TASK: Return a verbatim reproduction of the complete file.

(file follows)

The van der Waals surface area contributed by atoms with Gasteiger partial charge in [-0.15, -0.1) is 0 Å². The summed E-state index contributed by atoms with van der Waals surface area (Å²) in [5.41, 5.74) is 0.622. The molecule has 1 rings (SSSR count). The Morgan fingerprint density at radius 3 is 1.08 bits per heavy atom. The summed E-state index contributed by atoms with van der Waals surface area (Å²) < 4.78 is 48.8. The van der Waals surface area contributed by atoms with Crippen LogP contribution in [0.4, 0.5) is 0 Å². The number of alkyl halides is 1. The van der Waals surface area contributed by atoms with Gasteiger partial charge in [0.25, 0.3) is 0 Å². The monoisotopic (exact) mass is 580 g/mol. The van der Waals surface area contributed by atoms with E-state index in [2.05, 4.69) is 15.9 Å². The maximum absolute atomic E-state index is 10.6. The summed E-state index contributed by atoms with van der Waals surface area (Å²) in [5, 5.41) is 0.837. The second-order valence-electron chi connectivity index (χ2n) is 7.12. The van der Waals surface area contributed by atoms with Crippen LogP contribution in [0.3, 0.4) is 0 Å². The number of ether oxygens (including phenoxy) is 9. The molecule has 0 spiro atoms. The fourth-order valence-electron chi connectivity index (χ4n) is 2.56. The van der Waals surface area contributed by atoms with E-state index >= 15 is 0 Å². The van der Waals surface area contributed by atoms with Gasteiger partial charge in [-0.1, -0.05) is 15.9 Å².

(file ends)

The van der Waals surface area contributed by atoms with Gasteiger partial charge in [-0.15, -0.1) is 0 Å². The summed E-state index contributed by atoms with van der Waals surface area (Å²) in [5.41, 5.74) is 0.622. The molecule has 1 rings (SSSR count). The Morgan fingerprint density at radius 3 is 1.08 bits per heavy atom. The summed E-state index contributed by atoms with van der Waals surface area (Å²) < 4.78 is 48.8. The van der Waals surface area contributed by atoms with Crippen LogP contribution in [0.4, 0.5) is 0 Å². The number of alkyl halides is 1. The van der Waals surface area contributed by atoms with Gasteiger partial charge in [0.25, 0.3) is 0 Å². The monoisotopic (exact) mass is 580 g/mol. The van der Waals surface area contributed by atoms with E-state index in [2.05, 4.69) is 15.9 Å². The maximum absolute atomic E-state index is 10.6. The summed E-state index contributed by atoms with van der Waals surface area (Å²) in [5, 5.41) is 0.837. The second-order valence-electron chi connectivity index (χ2n) is 7.12. The van der Waals surface area contributed by atoms with Crippen LogP contribution in [0.3, 0.4) is 0 Å². The number of ether oxygens (including phenoxy) is 9. The molecule has 0 spiro atoms. The fourth-order valence-electron chi connectivity index (χ4n) is 2.56. The van der Waals surface area contributed by atoms with E-state index >= 15 is 0 Å². The van der Waals surface area contributed by atoms with Gasteiger partial charge in [-0.1, -0.05) is 15.9 Å².